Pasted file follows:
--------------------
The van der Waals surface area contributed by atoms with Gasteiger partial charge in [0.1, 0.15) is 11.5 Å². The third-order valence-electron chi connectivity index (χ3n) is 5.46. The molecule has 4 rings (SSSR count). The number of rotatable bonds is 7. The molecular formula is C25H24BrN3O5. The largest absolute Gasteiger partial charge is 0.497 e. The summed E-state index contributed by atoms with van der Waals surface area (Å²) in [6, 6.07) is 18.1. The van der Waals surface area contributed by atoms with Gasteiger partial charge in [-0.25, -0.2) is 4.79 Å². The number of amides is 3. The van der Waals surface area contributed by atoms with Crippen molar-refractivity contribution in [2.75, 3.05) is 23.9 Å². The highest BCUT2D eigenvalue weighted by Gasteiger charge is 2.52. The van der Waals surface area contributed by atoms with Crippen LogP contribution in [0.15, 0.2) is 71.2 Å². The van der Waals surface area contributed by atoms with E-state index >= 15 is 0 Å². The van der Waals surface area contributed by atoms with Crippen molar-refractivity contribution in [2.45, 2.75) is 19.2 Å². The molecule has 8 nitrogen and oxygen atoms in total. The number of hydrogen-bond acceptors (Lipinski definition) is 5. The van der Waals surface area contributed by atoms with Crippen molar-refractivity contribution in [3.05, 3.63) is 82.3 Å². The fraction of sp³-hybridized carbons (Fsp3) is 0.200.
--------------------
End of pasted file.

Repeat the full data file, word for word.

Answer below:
The van der Waals surface area contributed by atoms with Gasteiger partial charge in [0.1, 0.15) is 11.5 Å². The third-order valence-electron chi connectivity index (χ3n) is 5.46. The molecule has 4 rings (SSSR count). The number of rotatable bonds is 7. The molecular formula is C25H24BrN3O5. The largest absolute Gasteiger partial charge is 0.497 e. The summed E-state index contributed by atoms with van der Waals surface area (Å²) in [6, 6.07) is 18.1. The van der Waals surface area contributed by atoms with Gasteiger partial charge in [-0.25, -0.2) is 4.79 Å². The number of amides is 3. The van der Waals surface area contributed by atoms with Crippen molar-refractivity contribution in [2.75, 3.05) is 23.9 Å². The highest BCUT2D eigenvalue weighted by Gasteiger charge is 2.52. The van der Waals surface area contributed by atoms with Crippen LogP contribution in [0.15, 0.2) is 71.2 Å². The van der Waals surface area contributed by atoms with E-state index >= 15 is 0 Å². The van der Waals surface area contributed by atoms with Crippen molar-refractivity contribution in [2.45, 2.75) is 19.2 Å². The molecule has 8 nitrogen and oxygen atoms in total. The number of hydrogen-bond acceptors (Lipinski definition) is 5. The van der Waals surface area contributed by atoms with Crippen molar-refractivity contribution in [3.05, 3.63) is 82.3 Å². The fraction of sp³-hybridized carbons (Fsp3) is 0.200.